H

lev l'§3 i\". C‘. 154. 4 . I. 542: Holmes v. Wnlr-r. 11¢ “is. 4 9. '3.) N. ll’. 390. 62 L. R. A Precatory trust. lVhere words em-

p in a “ill or other instrument do not nmount to a positive command or to a distinct tcstamentary disposition, but are terms of entrenry. request. recommendation, or expectation. they are termed "precatory words," and from such words the law will raise a trust. called a “preistory trust." to carry out the wishes of the testnior or in-antor. See Bohon v. Barrett. 79 Kv. 378: Hunt v. Hunt. 18 Wash. 1-1. 50

c. 578 Aldrich v. Aldrich, 172 Ma 10], 51 N. E. 4—}9.—Px-ivate trust. One 1-. cd or created for the benefit of a certain designat-

1176

TRUST

ed individual or individuals, or a lmown person or class of persons, clearly identified or on- pehle of identification by the terms of the instrumcnt creating the trust, as distiugufli from trusts for public institutions or chnni uses. See Pennoyer v. Wadhams, 20 Or L‘?i Pac. 720. 11 L. R. A. ' : Doyle v. Wu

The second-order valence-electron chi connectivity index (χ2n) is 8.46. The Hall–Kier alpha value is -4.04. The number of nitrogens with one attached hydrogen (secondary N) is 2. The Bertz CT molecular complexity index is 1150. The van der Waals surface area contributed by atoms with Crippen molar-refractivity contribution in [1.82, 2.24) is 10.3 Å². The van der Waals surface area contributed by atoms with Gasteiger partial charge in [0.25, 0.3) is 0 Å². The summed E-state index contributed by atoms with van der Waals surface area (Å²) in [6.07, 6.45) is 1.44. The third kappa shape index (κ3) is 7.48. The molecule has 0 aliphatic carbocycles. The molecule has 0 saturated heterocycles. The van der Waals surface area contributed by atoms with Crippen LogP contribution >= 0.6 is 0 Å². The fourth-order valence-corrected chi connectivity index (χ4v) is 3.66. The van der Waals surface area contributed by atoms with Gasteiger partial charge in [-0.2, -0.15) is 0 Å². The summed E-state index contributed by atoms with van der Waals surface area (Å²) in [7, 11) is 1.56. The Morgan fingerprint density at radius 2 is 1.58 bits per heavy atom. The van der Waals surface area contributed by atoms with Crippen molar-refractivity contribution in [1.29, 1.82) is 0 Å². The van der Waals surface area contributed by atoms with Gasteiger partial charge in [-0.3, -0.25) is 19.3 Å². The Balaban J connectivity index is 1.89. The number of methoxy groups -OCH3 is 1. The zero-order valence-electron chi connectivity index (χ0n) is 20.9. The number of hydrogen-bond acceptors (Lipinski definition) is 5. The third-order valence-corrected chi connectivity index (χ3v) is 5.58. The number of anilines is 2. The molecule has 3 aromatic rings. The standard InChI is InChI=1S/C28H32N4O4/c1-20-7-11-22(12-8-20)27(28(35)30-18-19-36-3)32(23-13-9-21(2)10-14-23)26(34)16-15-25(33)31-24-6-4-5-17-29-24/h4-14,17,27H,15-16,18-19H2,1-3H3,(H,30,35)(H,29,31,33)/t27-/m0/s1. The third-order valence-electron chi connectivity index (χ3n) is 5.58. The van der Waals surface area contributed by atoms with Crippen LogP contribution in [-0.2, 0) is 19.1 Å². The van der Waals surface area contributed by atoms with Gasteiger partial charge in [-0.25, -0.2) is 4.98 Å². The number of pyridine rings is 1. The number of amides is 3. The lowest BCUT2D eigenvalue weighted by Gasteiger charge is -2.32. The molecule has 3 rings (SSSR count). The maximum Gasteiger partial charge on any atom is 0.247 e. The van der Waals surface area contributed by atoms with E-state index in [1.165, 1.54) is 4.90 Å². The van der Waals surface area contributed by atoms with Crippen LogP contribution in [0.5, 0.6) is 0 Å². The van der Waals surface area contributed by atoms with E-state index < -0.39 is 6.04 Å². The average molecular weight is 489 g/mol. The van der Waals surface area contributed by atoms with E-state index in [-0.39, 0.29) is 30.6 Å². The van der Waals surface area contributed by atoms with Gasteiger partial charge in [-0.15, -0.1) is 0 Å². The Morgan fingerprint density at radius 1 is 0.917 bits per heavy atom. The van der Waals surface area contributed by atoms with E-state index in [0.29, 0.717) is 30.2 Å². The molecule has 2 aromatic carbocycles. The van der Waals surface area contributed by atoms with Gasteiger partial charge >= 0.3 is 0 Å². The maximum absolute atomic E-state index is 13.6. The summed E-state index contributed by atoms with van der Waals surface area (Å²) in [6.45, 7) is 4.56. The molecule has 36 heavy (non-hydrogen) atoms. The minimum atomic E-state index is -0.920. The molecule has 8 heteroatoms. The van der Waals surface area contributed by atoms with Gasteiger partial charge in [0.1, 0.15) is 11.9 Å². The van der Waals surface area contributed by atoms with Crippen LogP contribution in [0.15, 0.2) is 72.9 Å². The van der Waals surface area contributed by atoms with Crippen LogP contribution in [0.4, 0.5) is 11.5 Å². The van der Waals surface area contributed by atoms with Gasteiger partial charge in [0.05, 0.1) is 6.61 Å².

{(7 Me. 414. 32 Ati. 1 . 61 L. R. A. ; Brnoits r. Pelfast. 90 Me I18. 38 Atl.

—P:rupl'ieta.ry trust. In Scotch law, a na- ked. dry, or passive trust. See supra.—Pnlilio trust. One conslrituted for the benclii. i-uni.-i of the public at large or of some consit-iulile portion of it aims“ eiing a particular description; to this class belong all trusts for charitable purposes, and indeed puhlic trusts and charitable trusts may be considered in general as synony- mous expressions. Lewin. Trusts, 20 ing trust. One that arises by impli tion of law, or by the operation and construction of equity, and which is established as consonant to the presumed intention of the parties as gathered from the nature of the transaction; as, for example, where one person becomes in- vested with the fitle to real property under cir- cumstances which in equity obligate him to hold the title and exercise his ownership for the beneflt of another, a familiar instance being the case where a man huvs land with his own money but has the fitie put in the name of another. ‘ e Sanders v. Steele. 12-} .\la. 4]‘i. 26 Snutli. z¥\ Dorman v. Dorman 187 Ill. 154. 58 N. E